Influence on society
After the inception of Scouting in the early 1900s, the movement has sometimes been taken part in social movements such as the civil rights struggle in the American South and in nationalist resistance movements in India. Although scouting was introduced to Africa by British officials as a way to strengthen their rule, the values they based scouting on helped to challenge the legitimacy of British imperialism. Likewise, African Scouts used the Scout Law's principle that a Scout is a brother to all other Scouts to collectively claim full imperial citizenship.
With the introduction of The Goodhood Life Store came a plethora of incredible new brands into the mix. One of the most exciting of which is the much revered outdoor brand Snow Peak. Founded by Japanese born mountaineer Yukio Yamai in 1958, Snow Peak was born out of a dissatisfaction with outdoor product and a strive to create the most superior gear on the market. Fast forward to 2013 and the brand is continuing to do just that. Take for example the incredible Hozuki Lantern, an LED camping lantern that has a setting that enables the LED light to react to wind and sound, the same way a candle flame would, giving you all the romance of a candle without the danger of live flame in a flammable tent… Amazing. Snow Peak are all about functionality and usability as well as eco-friendly design. The stunning Pack & Carry Fireplace is designed to keep your fire off the ground, limiting the amount of waste left behind and protecting the terrain beneath. Each and every Snow Peak product possesses qualities that make you smile and shake your head with awe. The brand's passion and involvement with it's product truly resonates with the user, to the point dropping everything and venturing into the wild seems like the perfect idea. Shop The Life Store's first Snow Peak selection below and be inspired.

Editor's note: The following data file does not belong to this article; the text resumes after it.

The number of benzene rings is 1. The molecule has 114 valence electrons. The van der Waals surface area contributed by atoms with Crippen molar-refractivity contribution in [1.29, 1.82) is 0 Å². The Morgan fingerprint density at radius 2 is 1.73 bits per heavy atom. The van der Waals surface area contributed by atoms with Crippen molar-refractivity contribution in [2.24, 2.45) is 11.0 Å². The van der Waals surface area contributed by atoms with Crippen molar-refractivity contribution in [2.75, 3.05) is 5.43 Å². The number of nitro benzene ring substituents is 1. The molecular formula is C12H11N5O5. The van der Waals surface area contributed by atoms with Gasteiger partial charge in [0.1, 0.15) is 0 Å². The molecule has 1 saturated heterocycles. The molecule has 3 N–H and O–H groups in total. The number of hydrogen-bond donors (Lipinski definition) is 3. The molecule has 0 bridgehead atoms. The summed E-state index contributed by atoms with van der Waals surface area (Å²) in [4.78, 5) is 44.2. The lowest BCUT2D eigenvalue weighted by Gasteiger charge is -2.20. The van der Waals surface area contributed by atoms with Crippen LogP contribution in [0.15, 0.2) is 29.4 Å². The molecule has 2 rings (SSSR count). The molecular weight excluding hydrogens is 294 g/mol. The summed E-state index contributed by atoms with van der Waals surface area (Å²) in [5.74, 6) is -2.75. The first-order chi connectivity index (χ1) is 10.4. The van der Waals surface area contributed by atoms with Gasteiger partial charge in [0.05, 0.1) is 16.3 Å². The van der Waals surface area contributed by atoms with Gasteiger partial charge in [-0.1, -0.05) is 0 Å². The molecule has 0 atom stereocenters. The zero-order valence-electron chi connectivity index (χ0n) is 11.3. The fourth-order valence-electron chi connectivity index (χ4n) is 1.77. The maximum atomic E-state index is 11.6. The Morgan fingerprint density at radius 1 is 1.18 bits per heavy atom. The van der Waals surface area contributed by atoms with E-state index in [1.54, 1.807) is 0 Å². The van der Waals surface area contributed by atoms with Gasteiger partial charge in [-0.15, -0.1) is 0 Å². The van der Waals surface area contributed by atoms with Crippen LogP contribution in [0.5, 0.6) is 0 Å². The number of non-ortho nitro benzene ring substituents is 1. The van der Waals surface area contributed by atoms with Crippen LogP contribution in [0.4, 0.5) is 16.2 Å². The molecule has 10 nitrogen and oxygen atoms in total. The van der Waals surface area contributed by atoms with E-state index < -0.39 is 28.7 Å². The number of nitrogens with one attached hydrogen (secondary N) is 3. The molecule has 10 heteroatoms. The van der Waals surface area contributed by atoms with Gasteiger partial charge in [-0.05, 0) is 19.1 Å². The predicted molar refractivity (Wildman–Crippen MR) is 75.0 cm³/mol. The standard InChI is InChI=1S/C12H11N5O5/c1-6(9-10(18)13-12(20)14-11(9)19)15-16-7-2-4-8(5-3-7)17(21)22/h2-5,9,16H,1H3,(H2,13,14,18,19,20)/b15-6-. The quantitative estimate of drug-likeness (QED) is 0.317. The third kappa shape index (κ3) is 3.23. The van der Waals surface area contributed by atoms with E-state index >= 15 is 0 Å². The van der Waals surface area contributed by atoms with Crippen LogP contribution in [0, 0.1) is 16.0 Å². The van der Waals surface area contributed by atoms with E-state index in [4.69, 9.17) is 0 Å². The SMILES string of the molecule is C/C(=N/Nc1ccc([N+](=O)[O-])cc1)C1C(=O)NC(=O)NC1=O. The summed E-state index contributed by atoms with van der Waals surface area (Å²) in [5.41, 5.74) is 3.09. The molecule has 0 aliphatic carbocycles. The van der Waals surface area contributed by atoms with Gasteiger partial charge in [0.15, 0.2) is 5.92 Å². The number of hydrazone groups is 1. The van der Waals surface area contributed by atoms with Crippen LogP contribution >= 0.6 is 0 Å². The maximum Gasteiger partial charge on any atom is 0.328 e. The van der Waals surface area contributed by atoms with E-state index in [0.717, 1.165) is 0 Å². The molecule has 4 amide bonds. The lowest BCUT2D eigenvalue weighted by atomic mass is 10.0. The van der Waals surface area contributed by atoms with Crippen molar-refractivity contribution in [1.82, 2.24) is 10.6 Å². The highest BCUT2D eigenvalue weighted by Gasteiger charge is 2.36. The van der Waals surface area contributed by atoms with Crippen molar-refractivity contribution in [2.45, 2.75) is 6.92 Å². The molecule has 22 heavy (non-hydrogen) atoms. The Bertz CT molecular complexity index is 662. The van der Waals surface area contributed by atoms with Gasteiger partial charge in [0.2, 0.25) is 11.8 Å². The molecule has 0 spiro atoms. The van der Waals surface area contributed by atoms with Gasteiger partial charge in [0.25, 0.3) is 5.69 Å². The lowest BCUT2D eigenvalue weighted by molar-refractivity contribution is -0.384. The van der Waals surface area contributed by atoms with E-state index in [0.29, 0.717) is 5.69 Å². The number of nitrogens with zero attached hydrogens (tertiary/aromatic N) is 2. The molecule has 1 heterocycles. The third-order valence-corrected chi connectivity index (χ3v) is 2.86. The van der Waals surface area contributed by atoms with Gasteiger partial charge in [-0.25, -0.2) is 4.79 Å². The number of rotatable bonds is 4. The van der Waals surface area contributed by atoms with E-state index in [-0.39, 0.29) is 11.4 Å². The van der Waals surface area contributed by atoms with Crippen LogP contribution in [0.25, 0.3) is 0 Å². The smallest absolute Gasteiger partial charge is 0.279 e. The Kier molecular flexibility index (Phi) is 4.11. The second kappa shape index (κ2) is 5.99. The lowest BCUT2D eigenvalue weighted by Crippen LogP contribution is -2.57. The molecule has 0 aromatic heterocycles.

from www. design boom.com